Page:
Supplementary material from "Divergence in cryptic leaf colour provides local camouflage in an alpine plant"
Published on 2017-09-14T14:22:51Z (GMT) by
The efficacy of camouflage through background matching is highly environment-dependent, often resulting in intraspecific colour divergence in animals to optimize crypsis in different visual environments. This phenomenon is largely unexplored in plants, although several lines of evidence suggest they do use crypsis to avoid damage by herbivores. Using <i>Corydalis hemidicentra,</i> an alpine plant with cryptic leaf colour, we quantified background matching between leaves and surrounding rocks in five populations based on an approximate model of their butterfly enemy's colour perception. We also investigated the pigment basis of leaf colour variation and the association between feeding risk and camouflage efficacy. We show that plants exhibit remarkable colour divergence between populations, consistent with differences in rock appearances. Leaf colour varies because of a different quantitative combination of two basic pigments: chlorophyll, anthocyanin, plus different air spaces. As expected, leaf colours are better matched against their native backgrounds than against foreign ones in the eyes of the butterfly. Furthermore, improved crypsis tends to be associated with a higher level of feeding risk. These results suggest that divergent cryptic leaf colour may have evolved to optimize local camouflage in various visual environments, extending our understanding of colour evolution and intraspecific phenotype diversity in plants.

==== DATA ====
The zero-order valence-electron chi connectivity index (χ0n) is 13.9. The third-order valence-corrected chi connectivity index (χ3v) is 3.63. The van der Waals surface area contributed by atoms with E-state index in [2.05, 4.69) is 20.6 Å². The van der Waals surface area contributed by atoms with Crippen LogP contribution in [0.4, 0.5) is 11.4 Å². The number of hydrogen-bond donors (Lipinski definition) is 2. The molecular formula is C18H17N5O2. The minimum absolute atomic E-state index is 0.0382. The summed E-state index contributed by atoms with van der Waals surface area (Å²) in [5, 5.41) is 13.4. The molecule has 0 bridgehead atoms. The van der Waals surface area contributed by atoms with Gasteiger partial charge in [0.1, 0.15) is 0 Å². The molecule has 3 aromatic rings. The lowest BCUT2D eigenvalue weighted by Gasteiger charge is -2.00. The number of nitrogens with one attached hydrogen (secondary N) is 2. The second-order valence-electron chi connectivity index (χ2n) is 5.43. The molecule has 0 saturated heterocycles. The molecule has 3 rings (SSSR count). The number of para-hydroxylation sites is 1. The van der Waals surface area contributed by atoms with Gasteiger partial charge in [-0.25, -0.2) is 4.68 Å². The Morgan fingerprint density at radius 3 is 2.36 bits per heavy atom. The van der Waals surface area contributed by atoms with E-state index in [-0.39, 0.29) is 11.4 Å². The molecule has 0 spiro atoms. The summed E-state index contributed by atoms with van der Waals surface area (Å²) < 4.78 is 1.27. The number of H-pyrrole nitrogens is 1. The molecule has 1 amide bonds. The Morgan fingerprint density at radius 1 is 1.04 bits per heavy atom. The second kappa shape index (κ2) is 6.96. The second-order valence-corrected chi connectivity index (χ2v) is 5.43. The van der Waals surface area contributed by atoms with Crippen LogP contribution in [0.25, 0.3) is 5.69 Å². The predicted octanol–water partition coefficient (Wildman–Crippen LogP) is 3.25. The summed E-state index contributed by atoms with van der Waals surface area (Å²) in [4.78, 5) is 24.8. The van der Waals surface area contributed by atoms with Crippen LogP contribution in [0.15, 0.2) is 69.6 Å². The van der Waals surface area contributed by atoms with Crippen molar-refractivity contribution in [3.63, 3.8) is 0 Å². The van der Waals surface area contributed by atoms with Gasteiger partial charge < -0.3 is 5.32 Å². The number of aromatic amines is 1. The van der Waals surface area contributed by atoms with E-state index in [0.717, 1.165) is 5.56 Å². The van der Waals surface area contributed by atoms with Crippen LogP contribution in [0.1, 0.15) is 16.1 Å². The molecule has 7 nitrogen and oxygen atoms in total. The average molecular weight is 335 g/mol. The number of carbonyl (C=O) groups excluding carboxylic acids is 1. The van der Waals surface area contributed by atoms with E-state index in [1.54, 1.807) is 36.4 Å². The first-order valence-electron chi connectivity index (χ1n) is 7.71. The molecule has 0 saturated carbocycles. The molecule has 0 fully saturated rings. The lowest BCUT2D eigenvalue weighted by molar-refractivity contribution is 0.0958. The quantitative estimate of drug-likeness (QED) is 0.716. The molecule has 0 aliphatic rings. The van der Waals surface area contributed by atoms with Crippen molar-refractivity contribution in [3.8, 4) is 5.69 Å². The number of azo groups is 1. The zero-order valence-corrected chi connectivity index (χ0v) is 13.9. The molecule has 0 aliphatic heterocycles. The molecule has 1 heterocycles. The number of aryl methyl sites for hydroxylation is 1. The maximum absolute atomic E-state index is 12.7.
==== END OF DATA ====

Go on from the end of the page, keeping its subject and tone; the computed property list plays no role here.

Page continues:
Cite this collection
Niu, Yang; Chen, Zhe; Stevens, Martin; Sun, Hang (2017): Supplementary material from "Divergence in cryptic leaf colour provides local camouflage in an alpine plant". The Royal Society.
Retrieved: 16:26, Nov 24, 2017 (GMT)